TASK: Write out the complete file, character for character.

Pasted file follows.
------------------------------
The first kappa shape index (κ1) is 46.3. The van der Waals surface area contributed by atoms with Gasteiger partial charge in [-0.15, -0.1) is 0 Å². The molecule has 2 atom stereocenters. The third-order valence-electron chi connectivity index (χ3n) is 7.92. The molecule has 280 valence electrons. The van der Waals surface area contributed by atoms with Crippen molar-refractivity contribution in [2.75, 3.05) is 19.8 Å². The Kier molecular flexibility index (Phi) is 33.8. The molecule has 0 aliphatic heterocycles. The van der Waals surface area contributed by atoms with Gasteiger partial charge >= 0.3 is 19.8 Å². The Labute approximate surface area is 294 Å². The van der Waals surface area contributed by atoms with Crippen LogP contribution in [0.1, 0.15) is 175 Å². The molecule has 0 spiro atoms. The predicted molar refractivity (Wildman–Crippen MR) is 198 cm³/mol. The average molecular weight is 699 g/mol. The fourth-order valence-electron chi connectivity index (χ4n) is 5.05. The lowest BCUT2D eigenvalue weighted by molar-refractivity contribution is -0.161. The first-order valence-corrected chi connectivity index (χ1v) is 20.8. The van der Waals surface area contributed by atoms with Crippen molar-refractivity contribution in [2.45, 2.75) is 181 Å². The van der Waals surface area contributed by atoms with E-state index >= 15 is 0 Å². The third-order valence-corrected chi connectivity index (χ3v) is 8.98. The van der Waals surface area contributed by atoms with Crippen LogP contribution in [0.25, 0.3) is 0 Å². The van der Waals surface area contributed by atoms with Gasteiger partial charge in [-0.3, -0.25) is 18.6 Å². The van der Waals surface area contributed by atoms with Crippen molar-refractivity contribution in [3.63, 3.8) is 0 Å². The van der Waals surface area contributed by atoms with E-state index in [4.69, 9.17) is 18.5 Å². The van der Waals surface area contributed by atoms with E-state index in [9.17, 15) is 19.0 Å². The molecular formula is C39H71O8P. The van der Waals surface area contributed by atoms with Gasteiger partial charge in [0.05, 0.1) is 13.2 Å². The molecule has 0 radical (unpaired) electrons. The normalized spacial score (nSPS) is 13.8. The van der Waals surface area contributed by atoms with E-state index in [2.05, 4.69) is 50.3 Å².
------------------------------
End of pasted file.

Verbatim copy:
The first kappa shape index (κ1) is 46.3. The van der Waals surface area contributed by atoms with Gasteiger partial charge in [-0.15, -0.1) is 0 Å². The molecule has 2 atom stereocenters. The third-order valence-electron chi connectivity index (χ3n) is 7.92. The molecule has 280 valence electrons. The van der Waals surface area contributed by atoms with Crippen molar-refractivity contribution in [2.75, 3.05) is 19.8 Å². The Kier molecular flexibility index (Phi) is 33.8. The molecule has 0 aliphatic heterocycles. The van der Waals surface area contributed by atoms with Gasteiger partial charge >= 0.3 is 19.8 Å². The Labute approximate surface area is 294 Å². The van der Waals surface area contributed by atoms with Crippen LogP contribution in [0.1, 0.15) is 175 Å². The molecule has 0 spiro atoms. The predicted molar refractivity (Wildman–Crippen MR) is 198 cm³/mol. The average molecular weight is 699 g/mol. The fourth-order valence-electron chi connectivity index (χ4n) is 5.05. The lowest BCUT2D eigenvalue weighted by molar-refractivity contribution is -0.161. The first-order valence-corrected chi connectivity index (χ1v) is 20.8. The van der Waals surface area contributed by atoms with Crippen molar-refractivity contribution in [2.45, 2.75) is 181 Å². The van der Waals surface area contributed by atoms with E-state index >= 15 is 0 Å². The third-order valence-corrected chi connectivity index (χ3v) is 8.98. The van der Waals surface area contributed by atoms with Crippen LogP contribution in [0.25, 0.3) is 0 Å². The van der Waals surface area contributed by atoms with Gasteiger partial charge in [-0.3, -0.25) is 18.6 Å². The van der Waals surface area contributed by atoms with Crippen molar-refractivity contribution in [3.63, 3.8) is 0 Å². The van der Waals surface area contributed by atoms with E-state index in [4.69, 9.17) is 18.5 Å². The van der Waals surface area contributed by atoms with E-state index in [9.17, 15) is 19.0 Å². The molecular formula is C39H71O8P. The van der Waals surface area contributed by atoms with Gasteiger partial charge in [0.05, 0.1) is 13.2 Å². The molecule has 0 radical (unpaired) electrons. The normalized spacial score (nSPS) is 13.8. The van der Waals surface area contributed by atoms with E-state index in [2.05, 4.69) is 50.3 Å².